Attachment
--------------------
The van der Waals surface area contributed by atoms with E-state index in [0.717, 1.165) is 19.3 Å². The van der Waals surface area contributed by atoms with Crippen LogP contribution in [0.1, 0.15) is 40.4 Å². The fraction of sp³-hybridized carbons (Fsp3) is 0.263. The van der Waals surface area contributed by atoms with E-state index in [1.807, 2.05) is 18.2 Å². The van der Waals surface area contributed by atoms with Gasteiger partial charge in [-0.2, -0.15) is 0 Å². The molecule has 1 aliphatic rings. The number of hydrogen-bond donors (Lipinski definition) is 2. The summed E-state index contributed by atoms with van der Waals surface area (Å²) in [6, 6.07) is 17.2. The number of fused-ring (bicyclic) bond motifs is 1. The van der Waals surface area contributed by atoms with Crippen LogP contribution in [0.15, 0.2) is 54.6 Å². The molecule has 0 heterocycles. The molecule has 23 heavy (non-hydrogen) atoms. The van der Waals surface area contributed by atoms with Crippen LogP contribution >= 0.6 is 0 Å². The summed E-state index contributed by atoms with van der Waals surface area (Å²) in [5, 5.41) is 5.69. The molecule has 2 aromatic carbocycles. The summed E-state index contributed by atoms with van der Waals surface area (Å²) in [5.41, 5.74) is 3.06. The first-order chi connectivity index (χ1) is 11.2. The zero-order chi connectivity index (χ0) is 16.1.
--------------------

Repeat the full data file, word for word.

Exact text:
The van der Waals surface area contributed by atoms with E-state index in [0.717, 1.165) is 19.3 Å². The van der Waals surface area contributed by atoms with Crippen LogP contribution in [0.1, 0.15) is 40.4 Å². The fraction of sp³-hybridized carbons (Fsp3) is 0.263. The van der Waals surface area contributed by atoms with E-state index in [1.807, 2.05) is 18.2 Å². The van der Waals surface area contributed by atoms with Gasteiger partial charge in [-0.2, -0.15) is 0 Å². The molecule has 1 aliphatic rings. The number of hydrogen-bond donors (Lipinski definition) is 2. The summed E-state index contributed by atoms with van der Waals surface area (Å²) in [6, 6.07) is 17.2. The number of fused-ring (bicyclic) bond motifs is 1. The van der Waals surface area contributed by atoms with Crippen LogP contribution in [0.15, 0.2) is 54.6 Å². The molecule has 0 heterocycles. The molecule has 23 heavy (non-hydrogen) atoms. The van der Waals surface area contributed by atoms with Crippen LogP contribution >= 0.6 is 0 Å². The summed E-state index contributed by atoms with van der Waals surface area (Å²) in [5, 5.41) is 5.69. The molecule has 2 aromatic carbocycles. The summed E-state index contributed by atoms with van der Waals surface area (Å²) in [5.41, 5.74) is 3.06. The first-order chi connectivity index (χ1) is 11.2. The zero-order chi connectivity index (χ0) is 16.1.